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1:03 PM Tue, Nov. 20th

Jazz Splash continues Sunday

Festival sees inaugural workshops, clinics

The Billy McCoy Trio performing at the Juneteenth Jazz Splash at Arcosanti Saturday, June 16. The event continues Sunday, June 17. (Jason Wheeler/Courier)

The Billy McCoy Trio performing at the Juneteenth Jazz Splash at Arcosanti Saturday, June 16. The event continues Sunday, June 17. (Jason Wheeler/Courier)

The Prescott Jazz Society’s 20th annual Juneteenth Jazz Festival continues today, June 17, with more clinics, workshops and performances at Arcosanti, near Cordes Junction at Highway 69 and Interstate 17.

This was actually the first year for the clinics and workshops which occurred prior to performances, said Jazz Society President Milton Cannon.

“The hope is that the Jazz Ahead program, which contains the workshops and the clinics, will catch on to the point where we can come back next year and to those same jazz clinics and jazz workshops,” Cannon said Saturday. “The Jazz Society feels that it’s needed due to the fact that the schools lack the preparation for these kinds of programs.”

If it were up to him, the workshop sand clinics would last a week or a month, but the Prescott Jazz Society decided to start small this year, he said. They were headed by Billy McCoy, a musicologist who is the director of

The World Stage in Los Angeles.

The Jazz Splash itself, which saw performances Saturday by such groups as the Billy McCoy Trio and the Brother to Brother Blues Band, is designed to celebrate freedom, he said, adding that in 1865 when the slaves found out they were free, there was a jubilee that continues to be celebrated called Juneteenth.

Presenter Joyce McCollum noted the historical aspect of Juneteenth and said that it gave the newly freed people the ability to express themselves musically.

For years, African people in America were forbidden to possess a drum, McCollum said. Once they got the drum back, they combined the European classical music and Irish and Scottish folk songs and jigs with introspection and contemplation of their lives to create the blues. Reflections of the happy and exuberant sides of life became swing.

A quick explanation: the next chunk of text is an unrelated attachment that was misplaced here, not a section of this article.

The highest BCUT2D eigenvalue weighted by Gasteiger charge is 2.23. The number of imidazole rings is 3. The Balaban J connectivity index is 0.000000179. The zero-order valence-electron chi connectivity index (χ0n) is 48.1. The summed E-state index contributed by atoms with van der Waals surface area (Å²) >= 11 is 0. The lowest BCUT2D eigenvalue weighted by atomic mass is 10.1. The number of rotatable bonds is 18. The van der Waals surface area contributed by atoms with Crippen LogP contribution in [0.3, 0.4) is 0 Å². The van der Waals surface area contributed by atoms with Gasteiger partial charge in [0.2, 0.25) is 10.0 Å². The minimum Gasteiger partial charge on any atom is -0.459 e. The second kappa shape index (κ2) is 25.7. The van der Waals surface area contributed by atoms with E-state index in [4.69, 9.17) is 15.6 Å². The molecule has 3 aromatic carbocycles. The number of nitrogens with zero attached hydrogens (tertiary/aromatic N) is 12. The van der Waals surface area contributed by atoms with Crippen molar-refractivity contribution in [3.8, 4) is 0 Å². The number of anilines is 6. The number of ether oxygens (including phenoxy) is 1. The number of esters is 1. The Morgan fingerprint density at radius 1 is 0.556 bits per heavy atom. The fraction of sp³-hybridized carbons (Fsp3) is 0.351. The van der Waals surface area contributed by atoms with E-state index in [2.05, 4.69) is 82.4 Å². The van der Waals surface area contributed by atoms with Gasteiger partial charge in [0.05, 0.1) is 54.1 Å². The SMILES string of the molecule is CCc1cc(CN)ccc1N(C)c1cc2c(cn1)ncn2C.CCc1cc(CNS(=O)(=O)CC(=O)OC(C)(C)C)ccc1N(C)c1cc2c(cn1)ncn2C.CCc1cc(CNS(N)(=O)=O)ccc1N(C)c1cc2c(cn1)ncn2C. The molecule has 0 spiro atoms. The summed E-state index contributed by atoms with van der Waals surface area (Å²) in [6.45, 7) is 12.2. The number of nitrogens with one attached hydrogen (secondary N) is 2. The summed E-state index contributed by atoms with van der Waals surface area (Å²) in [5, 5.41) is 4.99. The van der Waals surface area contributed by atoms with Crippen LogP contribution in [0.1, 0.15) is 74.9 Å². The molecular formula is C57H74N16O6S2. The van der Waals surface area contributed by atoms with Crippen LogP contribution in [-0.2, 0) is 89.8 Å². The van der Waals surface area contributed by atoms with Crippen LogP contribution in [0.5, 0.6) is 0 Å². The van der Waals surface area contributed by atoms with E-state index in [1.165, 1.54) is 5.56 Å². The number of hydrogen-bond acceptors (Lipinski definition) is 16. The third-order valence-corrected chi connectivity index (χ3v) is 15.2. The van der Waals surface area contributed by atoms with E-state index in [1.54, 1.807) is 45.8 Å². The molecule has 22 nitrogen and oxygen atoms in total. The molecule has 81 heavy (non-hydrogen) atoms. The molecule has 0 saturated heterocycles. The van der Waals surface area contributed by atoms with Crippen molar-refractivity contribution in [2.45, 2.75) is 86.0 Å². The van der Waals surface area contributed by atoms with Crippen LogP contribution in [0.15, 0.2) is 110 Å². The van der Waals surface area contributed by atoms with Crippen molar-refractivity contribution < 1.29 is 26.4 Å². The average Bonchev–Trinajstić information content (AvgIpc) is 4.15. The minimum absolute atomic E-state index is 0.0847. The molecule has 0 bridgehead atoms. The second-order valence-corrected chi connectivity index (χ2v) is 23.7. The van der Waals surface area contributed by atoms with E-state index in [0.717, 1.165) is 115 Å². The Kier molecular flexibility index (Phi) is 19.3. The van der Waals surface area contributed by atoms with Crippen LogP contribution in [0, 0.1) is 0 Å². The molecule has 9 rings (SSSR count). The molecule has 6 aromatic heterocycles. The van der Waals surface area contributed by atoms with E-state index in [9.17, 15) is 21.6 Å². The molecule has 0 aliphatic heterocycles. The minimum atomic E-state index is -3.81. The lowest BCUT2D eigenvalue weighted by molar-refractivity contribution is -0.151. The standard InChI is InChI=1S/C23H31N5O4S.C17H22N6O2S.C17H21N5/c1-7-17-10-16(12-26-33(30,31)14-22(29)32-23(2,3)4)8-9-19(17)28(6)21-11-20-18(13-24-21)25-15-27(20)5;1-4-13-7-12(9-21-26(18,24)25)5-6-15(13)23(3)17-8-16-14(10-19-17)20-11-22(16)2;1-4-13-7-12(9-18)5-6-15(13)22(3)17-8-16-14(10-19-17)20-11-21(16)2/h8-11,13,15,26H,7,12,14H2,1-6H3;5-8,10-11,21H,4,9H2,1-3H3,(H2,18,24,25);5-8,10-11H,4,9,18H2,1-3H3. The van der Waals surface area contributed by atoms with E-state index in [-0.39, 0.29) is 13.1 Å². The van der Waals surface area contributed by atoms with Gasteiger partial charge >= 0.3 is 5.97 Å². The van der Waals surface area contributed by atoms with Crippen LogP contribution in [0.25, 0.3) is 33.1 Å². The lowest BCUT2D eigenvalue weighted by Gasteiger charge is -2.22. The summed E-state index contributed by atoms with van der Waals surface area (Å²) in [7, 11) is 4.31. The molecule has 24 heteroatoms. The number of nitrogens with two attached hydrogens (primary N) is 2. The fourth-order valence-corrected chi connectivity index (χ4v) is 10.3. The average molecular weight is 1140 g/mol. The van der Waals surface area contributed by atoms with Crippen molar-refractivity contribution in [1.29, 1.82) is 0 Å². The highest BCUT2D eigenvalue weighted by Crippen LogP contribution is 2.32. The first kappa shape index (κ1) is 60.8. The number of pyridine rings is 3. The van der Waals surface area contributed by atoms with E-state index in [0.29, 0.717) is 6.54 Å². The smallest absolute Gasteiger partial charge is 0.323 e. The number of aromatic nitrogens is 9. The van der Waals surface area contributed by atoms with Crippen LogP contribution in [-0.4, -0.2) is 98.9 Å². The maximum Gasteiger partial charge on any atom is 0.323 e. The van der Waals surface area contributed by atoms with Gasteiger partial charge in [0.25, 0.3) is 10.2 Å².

“Jazz was the child of blues and swing,” she said. “It is the only truly American art form that was created in the 20th century.”

There were some schedule changes on Saturday, Cannon said. Freddie Eckstine, who was scheduled to be the master of ceremonies for both days, was unable to be there due to a gig in Las Vegas and Rick Benevitez, the guitarist in Cannon’s Friends of Jazz group, was unable to be there as well for medical reasons, he said. A fusion jazz band known as Flight 407 was scheduled to perform as well but backed out due to a misunderstanding.

For Sunday, the Jazz Ahead clinics and workshops are set to start at 10 a.m. followed by an introduction at 3 p.m. and performances by the Royce Murray Band at 4 p.m., the Milt Cannon Jazz Quartet at 5:30 p.m. and the second Freedom Dance at 7 p.m.

The Jazz Ahead Clinics and Workshops are $25 per person, free for youths 13 to 18 years old and covers all day activities. Admission to performances and the Freedom Dance is $10 per person and includes an all-event pass.

Arcosanti is about 20 miles east of the Prescott tri-city area, on Highway 69. For more information about Juneteenth Jazz Festival, visit www.pjazz.org.